Accordingly, it is desirable to provide a safety feature for precision shears to prevent the blade tips from experiencing stress greater than their design limits.

SUMMARY OF THE INVENTION

According to one embodiment of the invention, safety shears are provided which include two arms connected by a pin, each arm including a cutting blade and a handle, wherein at least one of the handles includes a weakened portion such that in operation that handle will break before either cutting blade. Preferably, the weakened portion is a notch in the handle, but it may also be a perforated or thinned portion of the handle. Preferably, the handles are encased in a plastic sheath to prevent the notched handle from separating from the shears when it breaks. Preferably, the area of the weakened portion of the handle is marked on the plastic sheath.

BRIEF DESCRIPTION OF THE DRAWINGS

FIG. 1 is a top view of precision shears according to a preferred embodiment of the invention with a notched portion of the shear handle, encased in a plastic sheath, shown in phantom;

FIG. 2 is a top view of the shears of FIG. 1 with markings on the plastic sheath indicating the area of the handle that will break if the shears are over-stressed; and

FIG. 3 is a top view of a first alternative embodiment of the shears of FIG. 1

DETAILED DESCRIPTION

FIG. 1 shows precision shears 10 according to a preferred embodiment of the invention. The shears have two arms, each arm including a handle portion 12 and a blade portion 14. The two arms are connected above the blade portion by a pin 16.

The blade portion includes a sharp blade edge 18. Preferably, the handle portion 12 is encased in a rubber or plastic sheath 22.

The blade portion 14 is used for sharp precision cutting of, for example, thin electrical wire. The blades are necessarily small, thin, and sharp. The handle portion 12 on the other hand is thicker and sturdier. Accordingly, the thin blade tip 20 of the blade is more likely than the handle to fracture and break off if the user exceeds a preset design limit of the shears. The design limit is generally measured in terms of wire gauge. If the shears are used to cut a heavier gauge wire, they will likely fail and one of the blade tips 20 will break off, possibly resulting in injury.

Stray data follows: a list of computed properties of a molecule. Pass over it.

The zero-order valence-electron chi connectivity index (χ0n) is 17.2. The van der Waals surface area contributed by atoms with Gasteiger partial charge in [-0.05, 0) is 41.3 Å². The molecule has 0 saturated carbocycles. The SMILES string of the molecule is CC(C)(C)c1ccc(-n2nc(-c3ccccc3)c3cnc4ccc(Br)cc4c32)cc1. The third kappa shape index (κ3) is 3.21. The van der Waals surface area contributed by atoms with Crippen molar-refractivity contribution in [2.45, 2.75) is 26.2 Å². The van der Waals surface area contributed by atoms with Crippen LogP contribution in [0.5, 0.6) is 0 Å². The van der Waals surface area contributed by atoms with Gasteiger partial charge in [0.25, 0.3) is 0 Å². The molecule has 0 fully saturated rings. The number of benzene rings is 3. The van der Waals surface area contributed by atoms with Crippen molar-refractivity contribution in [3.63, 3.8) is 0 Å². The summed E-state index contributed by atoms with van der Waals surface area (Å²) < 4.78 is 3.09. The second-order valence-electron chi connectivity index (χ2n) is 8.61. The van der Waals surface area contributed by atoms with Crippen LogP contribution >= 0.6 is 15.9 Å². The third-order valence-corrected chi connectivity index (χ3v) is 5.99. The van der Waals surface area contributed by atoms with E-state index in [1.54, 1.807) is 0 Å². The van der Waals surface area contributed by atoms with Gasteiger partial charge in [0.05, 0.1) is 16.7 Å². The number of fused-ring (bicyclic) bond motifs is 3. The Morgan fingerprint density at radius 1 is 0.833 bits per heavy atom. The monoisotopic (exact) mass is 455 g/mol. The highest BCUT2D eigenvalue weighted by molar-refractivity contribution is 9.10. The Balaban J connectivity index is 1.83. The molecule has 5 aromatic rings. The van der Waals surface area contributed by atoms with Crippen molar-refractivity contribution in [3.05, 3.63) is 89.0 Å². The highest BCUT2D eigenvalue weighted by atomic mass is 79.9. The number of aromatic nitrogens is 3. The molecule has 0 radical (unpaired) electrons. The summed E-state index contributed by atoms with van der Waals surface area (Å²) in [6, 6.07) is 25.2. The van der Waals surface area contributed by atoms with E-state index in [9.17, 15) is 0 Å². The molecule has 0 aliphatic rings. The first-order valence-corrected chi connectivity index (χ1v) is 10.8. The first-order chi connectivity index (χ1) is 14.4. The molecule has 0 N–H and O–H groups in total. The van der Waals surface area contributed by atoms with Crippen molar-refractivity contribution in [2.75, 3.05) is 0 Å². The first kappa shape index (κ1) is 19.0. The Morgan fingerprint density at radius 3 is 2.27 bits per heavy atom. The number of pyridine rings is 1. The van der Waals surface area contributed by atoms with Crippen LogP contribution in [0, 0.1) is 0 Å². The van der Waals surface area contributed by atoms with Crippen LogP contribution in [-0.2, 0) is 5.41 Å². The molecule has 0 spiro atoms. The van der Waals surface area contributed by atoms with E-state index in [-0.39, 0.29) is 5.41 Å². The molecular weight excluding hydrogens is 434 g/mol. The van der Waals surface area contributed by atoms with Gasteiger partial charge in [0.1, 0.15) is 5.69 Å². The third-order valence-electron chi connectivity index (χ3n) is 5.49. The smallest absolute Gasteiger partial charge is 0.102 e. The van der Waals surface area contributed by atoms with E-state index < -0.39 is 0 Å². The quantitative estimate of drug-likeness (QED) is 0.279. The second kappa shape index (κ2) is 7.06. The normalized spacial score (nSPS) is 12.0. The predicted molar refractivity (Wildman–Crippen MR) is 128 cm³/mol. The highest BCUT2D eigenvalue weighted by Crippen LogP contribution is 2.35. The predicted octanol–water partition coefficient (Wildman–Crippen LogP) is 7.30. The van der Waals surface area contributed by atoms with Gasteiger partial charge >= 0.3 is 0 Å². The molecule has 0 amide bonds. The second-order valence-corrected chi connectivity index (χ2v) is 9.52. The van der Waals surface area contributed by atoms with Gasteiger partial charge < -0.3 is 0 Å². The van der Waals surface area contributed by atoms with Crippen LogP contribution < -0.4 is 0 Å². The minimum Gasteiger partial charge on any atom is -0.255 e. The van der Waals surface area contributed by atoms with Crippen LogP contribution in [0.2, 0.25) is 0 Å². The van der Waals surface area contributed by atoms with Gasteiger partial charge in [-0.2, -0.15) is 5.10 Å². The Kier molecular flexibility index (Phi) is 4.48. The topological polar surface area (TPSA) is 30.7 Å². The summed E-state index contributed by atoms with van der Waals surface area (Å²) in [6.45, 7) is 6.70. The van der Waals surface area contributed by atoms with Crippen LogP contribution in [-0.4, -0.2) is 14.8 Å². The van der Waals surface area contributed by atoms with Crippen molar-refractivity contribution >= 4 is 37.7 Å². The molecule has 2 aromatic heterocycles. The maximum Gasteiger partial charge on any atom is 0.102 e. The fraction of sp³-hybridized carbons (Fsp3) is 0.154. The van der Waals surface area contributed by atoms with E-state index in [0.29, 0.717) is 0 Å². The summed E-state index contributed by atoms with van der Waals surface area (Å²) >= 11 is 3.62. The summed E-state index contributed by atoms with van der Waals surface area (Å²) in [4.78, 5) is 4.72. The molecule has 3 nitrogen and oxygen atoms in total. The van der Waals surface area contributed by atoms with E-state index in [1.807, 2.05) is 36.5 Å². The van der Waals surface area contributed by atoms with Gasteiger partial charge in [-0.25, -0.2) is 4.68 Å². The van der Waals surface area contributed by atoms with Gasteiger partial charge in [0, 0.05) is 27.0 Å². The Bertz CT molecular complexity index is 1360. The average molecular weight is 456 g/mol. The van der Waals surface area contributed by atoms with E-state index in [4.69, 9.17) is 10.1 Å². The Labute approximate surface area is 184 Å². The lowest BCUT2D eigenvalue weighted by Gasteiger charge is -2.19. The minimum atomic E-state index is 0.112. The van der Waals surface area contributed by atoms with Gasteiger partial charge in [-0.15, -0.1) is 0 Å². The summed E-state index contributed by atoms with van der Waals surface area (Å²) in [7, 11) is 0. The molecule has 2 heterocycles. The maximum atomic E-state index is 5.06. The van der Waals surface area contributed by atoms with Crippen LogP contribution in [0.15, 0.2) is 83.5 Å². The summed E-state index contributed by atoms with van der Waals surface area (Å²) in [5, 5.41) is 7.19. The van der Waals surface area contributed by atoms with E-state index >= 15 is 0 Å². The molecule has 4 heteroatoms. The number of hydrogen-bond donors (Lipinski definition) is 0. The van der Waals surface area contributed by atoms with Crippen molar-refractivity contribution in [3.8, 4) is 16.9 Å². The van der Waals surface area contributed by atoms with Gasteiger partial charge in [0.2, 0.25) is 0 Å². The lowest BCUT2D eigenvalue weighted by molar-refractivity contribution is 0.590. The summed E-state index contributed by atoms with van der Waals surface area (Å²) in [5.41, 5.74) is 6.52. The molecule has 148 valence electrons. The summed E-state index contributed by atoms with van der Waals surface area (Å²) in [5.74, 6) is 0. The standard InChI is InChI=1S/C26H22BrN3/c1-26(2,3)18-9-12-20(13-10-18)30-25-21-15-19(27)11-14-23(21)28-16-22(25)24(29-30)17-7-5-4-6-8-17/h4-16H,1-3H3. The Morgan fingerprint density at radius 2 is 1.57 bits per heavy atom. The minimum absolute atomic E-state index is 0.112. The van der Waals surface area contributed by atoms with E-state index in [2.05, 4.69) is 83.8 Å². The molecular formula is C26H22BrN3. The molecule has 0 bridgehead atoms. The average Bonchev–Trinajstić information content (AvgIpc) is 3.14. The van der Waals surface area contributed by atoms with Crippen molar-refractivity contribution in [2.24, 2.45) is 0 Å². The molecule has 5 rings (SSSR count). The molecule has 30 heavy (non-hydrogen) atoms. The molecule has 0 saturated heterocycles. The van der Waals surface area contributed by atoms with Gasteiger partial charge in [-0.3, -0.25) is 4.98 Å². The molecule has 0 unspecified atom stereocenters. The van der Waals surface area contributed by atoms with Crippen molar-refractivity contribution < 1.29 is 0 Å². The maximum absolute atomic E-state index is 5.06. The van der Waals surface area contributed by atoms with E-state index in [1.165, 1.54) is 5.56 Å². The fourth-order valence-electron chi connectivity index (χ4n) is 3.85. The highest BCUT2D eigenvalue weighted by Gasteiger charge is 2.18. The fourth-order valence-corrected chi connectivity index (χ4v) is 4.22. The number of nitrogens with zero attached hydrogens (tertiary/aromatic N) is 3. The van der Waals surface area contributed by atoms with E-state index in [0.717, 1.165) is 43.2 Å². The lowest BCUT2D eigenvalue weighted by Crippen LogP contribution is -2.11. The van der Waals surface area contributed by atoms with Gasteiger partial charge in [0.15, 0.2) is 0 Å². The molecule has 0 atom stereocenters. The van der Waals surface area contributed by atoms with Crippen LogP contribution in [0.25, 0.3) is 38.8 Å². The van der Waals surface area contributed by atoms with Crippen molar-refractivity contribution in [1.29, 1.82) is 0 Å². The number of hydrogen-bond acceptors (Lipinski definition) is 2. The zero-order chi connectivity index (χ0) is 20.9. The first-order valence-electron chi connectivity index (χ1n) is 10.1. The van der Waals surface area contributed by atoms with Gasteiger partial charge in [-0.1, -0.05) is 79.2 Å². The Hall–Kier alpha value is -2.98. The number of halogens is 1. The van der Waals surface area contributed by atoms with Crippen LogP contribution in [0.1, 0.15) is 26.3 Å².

According to the preferred embodiment, one handle of the shears is notched so that it is weakened and will fail prior to either blade tip 20 breaking off. Preferably, a notch 24 is positioned on the handle near the pivot 16 and above the gripping portion of the handle, i.e., under the plastic sheath 22. This is the area of highest stress in the handle during cutting. The notch 24 is deep enough to cause failure of the handle when the design limit is exceeded. The depth and position of the notch may be changed depending on the desired design limit for the shears. Preferably, the notch is on an outer edge of the handle. The notch may be a machined, stamped or ground into the handle.

According to one embodiment, the notch is positioned in the handle such that the handle breaks when the shears are used to cut a wire harder or larger than 0.025 inch (25 mil, or 0.6 mm) diameter copper wire, i.e., the shears have a design limit of 25 mil copper wire. If this happens, the shears are inoperable and must be replaced. Of course, other design limits are possible for precision shears according to the invention, depending on the work for which they are designed. Typical design limits range from 0.010 inch to 0.050 inch.

Preferably, the notch 24 is positioned in the area under a plastic sheath 22 to prevent the handle part from separating from the shears when it breaks. Rather, the broken handle portion 26 will be retained in the plastic sheath 22 after breaking so that in operation, when the preset design limitation is exceeded, the handle portion 12 bends, rather than breaking off, thereby making the shears inoperable, at least when using a normal grip. This indicates to the user that the design limit of the shears has been exceeded and has possibly prevented an injury.